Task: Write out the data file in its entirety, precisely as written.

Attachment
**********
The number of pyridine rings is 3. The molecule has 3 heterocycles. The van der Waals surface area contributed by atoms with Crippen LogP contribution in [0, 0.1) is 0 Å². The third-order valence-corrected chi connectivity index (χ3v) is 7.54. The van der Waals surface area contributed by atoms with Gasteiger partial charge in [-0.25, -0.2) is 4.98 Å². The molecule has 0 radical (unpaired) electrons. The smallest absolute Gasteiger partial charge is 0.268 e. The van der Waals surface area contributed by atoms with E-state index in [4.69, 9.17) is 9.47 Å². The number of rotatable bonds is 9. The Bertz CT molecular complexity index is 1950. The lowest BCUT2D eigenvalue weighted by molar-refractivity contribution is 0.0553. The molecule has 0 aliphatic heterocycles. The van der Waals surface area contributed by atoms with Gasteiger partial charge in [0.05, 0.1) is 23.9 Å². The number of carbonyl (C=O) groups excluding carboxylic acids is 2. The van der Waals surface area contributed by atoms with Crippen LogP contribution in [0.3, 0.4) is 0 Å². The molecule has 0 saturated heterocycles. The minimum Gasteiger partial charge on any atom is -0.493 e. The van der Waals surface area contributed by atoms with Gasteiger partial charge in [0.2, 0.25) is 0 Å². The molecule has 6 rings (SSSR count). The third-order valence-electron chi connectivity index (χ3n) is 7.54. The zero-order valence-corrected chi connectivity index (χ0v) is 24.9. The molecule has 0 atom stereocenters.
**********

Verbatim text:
The number of pyridine rings is 3. The molecule has 3 heterocycles. The van der Waals surface area contributed by atoms with Crippen LogP contribution in [0, 0.1) is 0 Å². The third-order valence-corrected chi connectivity index (χ3v) is 7.54. The van der Waals surface area contributed by atoms with Gasteiger partial charge in [-0.25, -0.2) is 4.98 Å². The molecule has 0 radical (unpaired) electrons. The smallest absolute Gasteiger partial charge is 0.268 e. The van der Waals surface area contributed by atoms with E-state index in [4.69, 9.17) is 9.47 Å². The number of rotatable bonds is 9. The Bertz CT molecular complexity index is 1950. The lowest BCUT2D eigenvalue weighted by molar-refractivity contribution is 0.0553. The molecule has 0 aliphatic heterocycles. The van der Waals surface area contributed by atoms with Gasteiger partial charge in [0.05, 0.1) is 23.9 Å². The number of carbonyl (C=O) groups excluding carboxylic acids is 2. The van der Waals surface area contributed by atoms with Crippen LogP contribution in [0.3, 0.4) is 0 Å². The molecule has 0 saturated heterocycles. The minimum Gasteiger partial charge on any atom is -0.493 e. The van der Waals surface area contributed by atoms with Gasteiger partial charge in [0.2, 0.25) is 0 Å². The molecule has 6 rings (SSSR count). The third-order valence-electron chi connectivity index (χ3n) is 7.54. The zero-order valence-corrected chi connectivity index (χ0v) is 24.9. The molecule has 0 atom stereocenters.